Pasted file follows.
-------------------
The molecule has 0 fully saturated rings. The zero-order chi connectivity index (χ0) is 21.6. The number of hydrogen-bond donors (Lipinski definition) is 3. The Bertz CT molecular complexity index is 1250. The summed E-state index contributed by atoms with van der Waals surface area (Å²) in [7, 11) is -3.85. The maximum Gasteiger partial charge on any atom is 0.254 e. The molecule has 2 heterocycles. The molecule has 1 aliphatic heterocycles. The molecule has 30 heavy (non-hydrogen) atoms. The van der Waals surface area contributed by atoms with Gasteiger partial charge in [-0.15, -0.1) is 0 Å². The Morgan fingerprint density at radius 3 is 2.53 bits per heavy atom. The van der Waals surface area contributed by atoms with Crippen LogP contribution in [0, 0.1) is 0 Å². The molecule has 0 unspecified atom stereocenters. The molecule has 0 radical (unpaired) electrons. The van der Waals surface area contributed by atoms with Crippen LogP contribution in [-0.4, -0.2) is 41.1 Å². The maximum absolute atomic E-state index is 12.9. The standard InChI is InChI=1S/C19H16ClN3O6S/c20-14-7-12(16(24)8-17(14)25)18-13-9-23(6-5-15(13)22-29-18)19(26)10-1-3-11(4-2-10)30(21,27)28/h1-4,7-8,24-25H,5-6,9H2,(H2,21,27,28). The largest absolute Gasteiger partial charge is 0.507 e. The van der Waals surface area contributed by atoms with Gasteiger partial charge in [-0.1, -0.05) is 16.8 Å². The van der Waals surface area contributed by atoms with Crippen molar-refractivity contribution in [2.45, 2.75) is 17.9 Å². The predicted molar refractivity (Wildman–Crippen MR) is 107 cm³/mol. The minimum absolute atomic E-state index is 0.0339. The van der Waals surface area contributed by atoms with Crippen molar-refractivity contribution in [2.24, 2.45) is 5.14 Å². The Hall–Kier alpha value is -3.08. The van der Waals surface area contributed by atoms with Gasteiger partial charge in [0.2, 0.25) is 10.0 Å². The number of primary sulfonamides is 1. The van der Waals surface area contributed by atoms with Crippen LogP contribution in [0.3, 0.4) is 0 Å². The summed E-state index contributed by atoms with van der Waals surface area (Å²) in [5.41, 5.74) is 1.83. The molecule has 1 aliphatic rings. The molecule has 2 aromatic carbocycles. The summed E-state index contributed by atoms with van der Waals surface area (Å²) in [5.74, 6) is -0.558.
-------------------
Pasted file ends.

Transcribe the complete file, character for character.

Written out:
The molecule has 0 fully saturated rings. The zero-order chi connectivity index (χ0) is 21.6. The number of hydrogen-bond donors (Lipinski definition) is 3. The Bertz CT molecular complexity index is 1250. The summed E-state index contributed by atoms with van der Waals surface area (Å²) in [7, 11) is -3.85. The maximum Gasteiger partial charge on any atom is 0.254 e. The molecule has 2 heterocycles. The molecule has 1 aliphatic heterocycles. The molecule has 30 heavy (non-hydrogen) atoms. The van der Waals surface area contributed by atoms with Gasteiger partial charge in [-0.15, -0.1) is 0 Å². The Morgan fingerprint density at radius 3 is 2.53 bits per heavy atom. The van der Waals surface area contributed by atoms with Crippen LogP contribution in [0, 0.1) is 0 Å². The molecule has 0 unspecified atom stereocenters. The molecule has 0 radical (unpaired) electrons. The van der Waals surface area contributed by atoms with Crippen LogP contribution in [-0.4, -0.2) is 41.1 Å². The maximum absolute atomic E-state index is 12.9. The standard InChI is InChI=1S/C19H16ClN3O6S/c20-14-7-12(16(24)8-17(14)25)18-13-9-23(6-5-15(13)22-29-18)19(26)10-1-3-11(4-2-10)30(21,27)28/h1-4,7-8,24-25H,5-6,9H2,(H2,21,27,28). The largest absolute Gasteiger partial charge is 0.507 e. The van der Waals surface area contributed by atoms with Gasteiger partial charge in [-0.1, -0.05) is 16.8 Å². The van der Waals surface area contributed by atoms with Crippen molar-refractivity contribution in [2.45, 2.75) is 17.9 Å². The predicted molar refractivity (Wildman–Crippen MR) is 107 cm³/mol. The minimum absolute atomic E-state index is 0.0339. The van der Waals surface area contributed by atoms with Crippen molar-refractivity contribution in [2.24, 2.45) is 5.14 Å². The Hall–Kier alpha value is -3.08. The van der Waals surface area contributed by atoms with Gasteiger partial charge in [0.2, 0.25) is 10.0 Å². The number of primary sulfonamides is 1. The van der Waals surface area contributed by atoms with Crippen LogP contribution in [0.3, 0.4) is 0 Å². The summed E-state index contributed by atoms with van der Waals surface area (Å²) in [5.41, 5.74) is 1.83. The molecule has 1 aliphatic rings. The molecule has 2 aromatic carbocycles. The summed E-state index contributed by atoms with van der Waals surface area (Å²) in [5.74, 6) is -0.558.